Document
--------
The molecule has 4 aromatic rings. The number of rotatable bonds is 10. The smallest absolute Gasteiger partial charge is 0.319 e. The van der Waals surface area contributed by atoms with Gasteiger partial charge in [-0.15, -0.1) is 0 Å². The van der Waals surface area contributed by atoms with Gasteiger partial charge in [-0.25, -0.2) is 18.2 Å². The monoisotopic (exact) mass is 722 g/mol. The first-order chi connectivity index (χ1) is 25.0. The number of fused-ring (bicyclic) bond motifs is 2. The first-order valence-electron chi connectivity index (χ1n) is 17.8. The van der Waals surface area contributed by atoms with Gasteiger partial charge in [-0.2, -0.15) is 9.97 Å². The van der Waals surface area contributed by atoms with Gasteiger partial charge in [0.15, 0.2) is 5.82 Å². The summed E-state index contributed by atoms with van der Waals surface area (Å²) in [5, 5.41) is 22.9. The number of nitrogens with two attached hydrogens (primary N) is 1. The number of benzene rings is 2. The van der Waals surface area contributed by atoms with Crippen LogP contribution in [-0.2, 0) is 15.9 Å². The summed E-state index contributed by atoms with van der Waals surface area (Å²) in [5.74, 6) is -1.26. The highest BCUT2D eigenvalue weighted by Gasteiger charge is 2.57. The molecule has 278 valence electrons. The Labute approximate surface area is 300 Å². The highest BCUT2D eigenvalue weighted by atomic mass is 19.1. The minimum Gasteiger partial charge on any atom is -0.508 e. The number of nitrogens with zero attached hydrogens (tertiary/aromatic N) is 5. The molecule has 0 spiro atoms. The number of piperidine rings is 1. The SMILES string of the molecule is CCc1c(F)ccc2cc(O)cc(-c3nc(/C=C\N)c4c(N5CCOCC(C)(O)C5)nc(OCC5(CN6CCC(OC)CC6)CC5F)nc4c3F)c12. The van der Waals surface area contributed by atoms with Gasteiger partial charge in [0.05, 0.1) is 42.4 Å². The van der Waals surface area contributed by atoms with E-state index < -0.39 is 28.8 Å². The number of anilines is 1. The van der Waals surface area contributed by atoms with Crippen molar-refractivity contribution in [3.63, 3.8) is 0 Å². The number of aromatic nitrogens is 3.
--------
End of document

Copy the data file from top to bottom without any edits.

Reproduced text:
The molecule has 4 aromatic rings. The number of rotatable bonds is 10. The smallest absolute Gasteiger partial charge is 0.319 e. The van der Waals surface area contributed by atoms with Gasteiger partial charge in [-0.15, -0.1) is 0 Å². The van der Waals surface area contributed by atoms with Gasteiger partial charge in [-0.25, -0.2) is 18.2 Å². The monoisotopic (exact) mass is 722 g/mol. The first-order chi connectivity index (χ1) is 25.0. The number of fused-ring (bicyclic) bond motifs is 2. The first-order valence-electron chi connectivity index (χ1n) is 17.8. The van der Waals surface area contributed by atoms with Gasteiger partial charge in [-0.2, -0.15) is 9.97 Å². The van der Waals surface area contributed by atoms with Gasteiger partial charge in [0.15, 0.2) is 5.82 Å². The summed E-state index contributed by atoms with van der Waals surface area (Å²) in [5, 5.41) is 22.9. The number of nitrogens with two attached hydrogens (primary N) is 1. The number of benzene rings is 2. The van der Waals surface area contributed by atoms with Crippen LogP contribution in [-0.2, 0) is 15.9 Å². The summed E-state index contributed by atoms with van der Waals surface area (Å²) in [5.74, 6) is -1.26. The highest BCUT2D eigenvalue weighted by Gasteiger charge is 2.57. The molecule has 278 valence electrons. The Labute approximate surface area is 300 Å². The highest BCUT2D eigenvalue weighted by atomic mass is 19.1. The minimum Gasteiger partial charge on any atom is -0.508 e. The number of nitrogens with zero attached hydrogens (tertiary/aromatic N) is 5. The molecule has 0 spiro atoms. The number of piperidine rings is 1. The SMILES string of the molecule is CCc1c(F)ccc2cc(O)cc(-c3nc(/C=C\N)c4c(N5CCOCC(C)(O)C5)nc(OCC5(CN6CCC(OC)CC6)CC5F)nc4c3F)c12. The van der Waals surface area contributed by atoms with Gasteiger partial charge in [0.05, 0.1) is 42.4 Å². The van der Waals surface area contributed by atoms with E-state index < -0.39 is 28.8 Å². The number of anilines is 1. The van der Waals surface area contributed by atoms with Crippen molar-refractivity contribution in [3.63, 3.8) is 0 Å². The number of aromatic nitrogens is 3.